Given the number of different in-play betting markets that are available for snooker, it’s perhaps no surprise that it’s a target for spot fixers.
But it still takes the players to get involved for a scandal to emerge, and in the past week six Chinese youngsters have been suspended by the World Snooker Tour (WST) pending an investigation into alleged match fixing.
Among them is Yan Bingtao, the former Masters champion and current world number 16, who is the latest player to be investigated for allegedly ‘manipulating the outcome of matches for betting purposes.’
Just last week, a quintet of young Chinese stars – Chang Bingyu, Li Hang, Zhao Jianbo, Bai Langning and Lu Ning – were suspended by the WST for the same reason.
Another Chinese player, Liang Wenbo, was suspended back in October while he was investigated over alleged ‘misconduct’. He is still waiting to hear of the outcome.
Sadly, snooker has been particularly hard hit by match fixing scandals in recent years. Stephen Lee was banned for 12 years in 2013 for several breaches, four-time world champion John Higgins was embroiled in a News of the World ‘sting’ that he failed to report, and another Chinese player – Yu Delu – is currently serving a ten-year ban after being found guilty of fixing games.
An Organised Crime?
The situation has been complicated by allegations made by Chang Bingyu, who claims Liang ‘threatened’ and ‘intimidated’ him into losing a British Open game 1-4 against Jamie Jones back in September.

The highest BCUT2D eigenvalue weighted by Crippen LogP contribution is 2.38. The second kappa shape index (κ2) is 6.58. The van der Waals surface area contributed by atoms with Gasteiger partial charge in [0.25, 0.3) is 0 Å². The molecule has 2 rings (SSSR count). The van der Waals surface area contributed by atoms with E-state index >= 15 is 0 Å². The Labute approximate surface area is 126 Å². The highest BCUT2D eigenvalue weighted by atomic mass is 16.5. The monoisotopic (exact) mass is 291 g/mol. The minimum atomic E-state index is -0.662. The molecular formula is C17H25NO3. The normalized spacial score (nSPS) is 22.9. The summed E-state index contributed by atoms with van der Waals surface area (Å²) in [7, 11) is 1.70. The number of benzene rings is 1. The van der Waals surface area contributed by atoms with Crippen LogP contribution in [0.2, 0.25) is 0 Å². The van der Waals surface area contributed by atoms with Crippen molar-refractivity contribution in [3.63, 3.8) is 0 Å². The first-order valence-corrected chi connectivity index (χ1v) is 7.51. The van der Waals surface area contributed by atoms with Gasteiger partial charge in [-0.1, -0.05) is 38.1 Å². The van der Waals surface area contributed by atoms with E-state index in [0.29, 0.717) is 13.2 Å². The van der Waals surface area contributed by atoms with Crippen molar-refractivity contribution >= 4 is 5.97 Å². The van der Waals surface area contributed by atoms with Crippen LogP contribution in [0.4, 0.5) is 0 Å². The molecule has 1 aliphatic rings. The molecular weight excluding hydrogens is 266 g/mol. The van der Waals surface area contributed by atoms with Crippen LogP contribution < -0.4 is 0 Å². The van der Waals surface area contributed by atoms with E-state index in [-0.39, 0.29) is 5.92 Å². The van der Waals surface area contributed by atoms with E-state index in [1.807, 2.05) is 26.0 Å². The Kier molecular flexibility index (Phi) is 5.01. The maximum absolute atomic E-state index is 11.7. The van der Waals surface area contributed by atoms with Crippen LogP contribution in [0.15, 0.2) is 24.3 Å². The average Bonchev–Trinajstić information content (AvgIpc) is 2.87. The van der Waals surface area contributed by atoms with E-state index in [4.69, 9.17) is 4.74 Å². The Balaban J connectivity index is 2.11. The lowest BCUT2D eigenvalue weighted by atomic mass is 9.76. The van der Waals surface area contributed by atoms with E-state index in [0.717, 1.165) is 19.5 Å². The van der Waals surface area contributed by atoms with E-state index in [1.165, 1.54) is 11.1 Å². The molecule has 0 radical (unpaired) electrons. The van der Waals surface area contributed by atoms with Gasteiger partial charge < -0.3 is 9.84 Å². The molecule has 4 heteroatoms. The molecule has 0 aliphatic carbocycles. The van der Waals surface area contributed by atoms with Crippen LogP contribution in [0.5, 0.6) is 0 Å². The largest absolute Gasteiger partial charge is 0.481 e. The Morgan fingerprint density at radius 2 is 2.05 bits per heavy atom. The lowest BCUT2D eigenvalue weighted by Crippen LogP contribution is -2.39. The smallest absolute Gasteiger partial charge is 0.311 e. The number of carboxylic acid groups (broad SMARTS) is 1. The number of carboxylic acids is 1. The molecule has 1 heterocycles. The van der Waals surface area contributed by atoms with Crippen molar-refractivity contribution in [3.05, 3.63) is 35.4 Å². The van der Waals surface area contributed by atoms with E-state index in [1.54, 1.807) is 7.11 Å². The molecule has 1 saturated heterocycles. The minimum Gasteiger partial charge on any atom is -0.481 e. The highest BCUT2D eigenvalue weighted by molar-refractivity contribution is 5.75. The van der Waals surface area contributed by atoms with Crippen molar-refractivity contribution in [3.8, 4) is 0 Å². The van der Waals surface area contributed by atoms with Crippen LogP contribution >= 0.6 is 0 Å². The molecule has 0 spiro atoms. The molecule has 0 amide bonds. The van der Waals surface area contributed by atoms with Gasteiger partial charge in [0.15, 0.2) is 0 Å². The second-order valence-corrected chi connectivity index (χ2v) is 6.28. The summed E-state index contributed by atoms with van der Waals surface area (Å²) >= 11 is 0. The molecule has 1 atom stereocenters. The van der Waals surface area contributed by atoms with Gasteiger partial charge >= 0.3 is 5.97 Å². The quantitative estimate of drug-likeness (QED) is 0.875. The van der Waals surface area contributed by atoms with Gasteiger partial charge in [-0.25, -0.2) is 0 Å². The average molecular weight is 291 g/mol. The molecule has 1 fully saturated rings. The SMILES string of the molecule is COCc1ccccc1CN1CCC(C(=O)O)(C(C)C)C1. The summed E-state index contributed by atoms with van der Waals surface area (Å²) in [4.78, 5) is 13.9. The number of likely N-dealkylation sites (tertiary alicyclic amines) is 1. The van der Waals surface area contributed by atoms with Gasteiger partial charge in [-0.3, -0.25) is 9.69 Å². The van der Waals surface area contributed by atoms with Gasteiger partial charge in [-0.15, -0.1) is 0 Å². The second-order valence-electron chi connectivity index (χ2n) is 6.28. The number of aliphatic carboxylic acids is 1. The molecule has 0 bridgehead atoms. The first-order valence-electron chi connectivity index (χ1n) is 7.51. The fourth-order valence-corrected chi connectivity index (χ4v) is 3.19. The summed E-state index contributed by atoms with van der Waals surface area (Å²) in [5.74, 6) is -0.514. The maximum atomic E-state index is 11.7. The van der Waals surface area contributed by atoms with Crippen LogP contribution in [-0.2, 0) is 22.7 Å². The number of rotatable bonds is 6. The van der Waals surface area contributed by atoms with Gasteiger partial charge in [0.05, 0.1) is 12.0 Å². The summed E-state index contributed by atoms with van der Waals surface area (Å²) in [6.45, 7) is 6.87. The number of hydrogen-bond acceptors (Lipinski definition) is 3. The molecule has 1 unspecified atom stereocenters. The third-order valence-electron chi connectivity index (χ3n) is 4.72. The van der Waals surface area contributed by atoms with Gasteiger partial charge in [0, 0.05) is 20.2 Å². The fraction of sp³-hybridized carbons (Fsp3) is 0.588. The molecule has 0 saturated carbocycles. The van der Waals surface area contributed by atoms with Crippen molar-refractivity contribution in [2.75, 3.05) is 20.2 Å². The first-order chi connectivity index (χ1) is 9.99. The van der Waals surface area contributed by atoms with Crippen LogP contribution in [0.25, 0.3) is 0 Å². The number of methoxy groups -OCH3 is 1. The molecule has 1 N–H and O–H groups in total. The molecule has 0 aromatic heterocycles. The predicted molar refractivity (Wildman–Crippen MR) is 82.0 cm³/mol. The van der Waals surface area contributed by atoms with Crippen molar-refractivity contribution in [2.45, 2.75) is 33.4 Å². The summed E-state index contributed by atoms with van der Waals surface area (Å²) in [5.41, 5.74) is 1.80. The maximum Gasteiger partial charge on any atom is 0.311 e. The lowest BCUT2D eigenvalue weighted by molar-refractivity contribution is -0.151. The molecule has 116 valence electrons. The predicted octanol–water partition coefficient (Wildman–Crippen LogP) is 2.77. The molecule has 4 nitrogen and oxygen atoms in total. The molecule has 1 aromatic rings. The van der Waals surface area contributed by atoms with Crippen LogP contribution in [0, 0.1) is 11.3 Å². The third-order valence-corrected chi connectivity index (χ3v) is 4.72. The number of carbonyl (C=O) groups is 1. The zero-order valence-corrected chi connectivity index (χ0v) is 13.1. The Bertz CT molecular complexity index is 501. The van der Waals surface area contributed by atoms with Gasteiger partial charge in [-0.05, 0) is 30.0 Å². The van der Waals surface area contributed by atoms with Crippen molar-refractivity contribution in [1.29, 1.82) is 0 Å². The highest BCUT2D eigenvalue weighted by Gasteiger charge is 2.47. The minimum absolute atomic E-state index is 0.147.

The 20-year-old, in a post since taken down, wrote on Chinese social media platform Weibo:
“On the morning of the start of the game, Liang Wenbo called me in a threatening tone, saying he was ‘in’ my game against Jamie Jones. I was afraid that he had bet so much money. If I didn’t agree, he would make trouble for me, so I had no choice but to agree. I was very scared.
“No matter what the reason is for the match-fixing, it is my mistake, and I will actively cooperate with the investigation. I can accept my punishment, but I was really scared at the time. I didn’t receive any money.”
Chang also claimed that an associate of Liang’s visited his home, warning him to deny any involvement in match fixing if investigators came knocking on his door – or there’d be ‘trouble’.
The matter is now in the hands of the World Professional Billiards and Snooker Association (WPBSA) and a similar governing body for cue sports in China, who will now have to investigate the allegations. It is thought that most of the players under the microscope will deny any involvement.
Jason Ferguson, the head of the WPBSA, said:
“Unfortunately, this morning there was a strong decision to suspend Yan Bingtao as a result of new evidence that came to light in an ongoing enquiry, which started in October with the suspension of Liang Wenbo.
“It involves a few players and those players will remain suspended.”
If the allegations are true, this could be one of the deepest and most affecting match fixing scandals in sport for quite some time….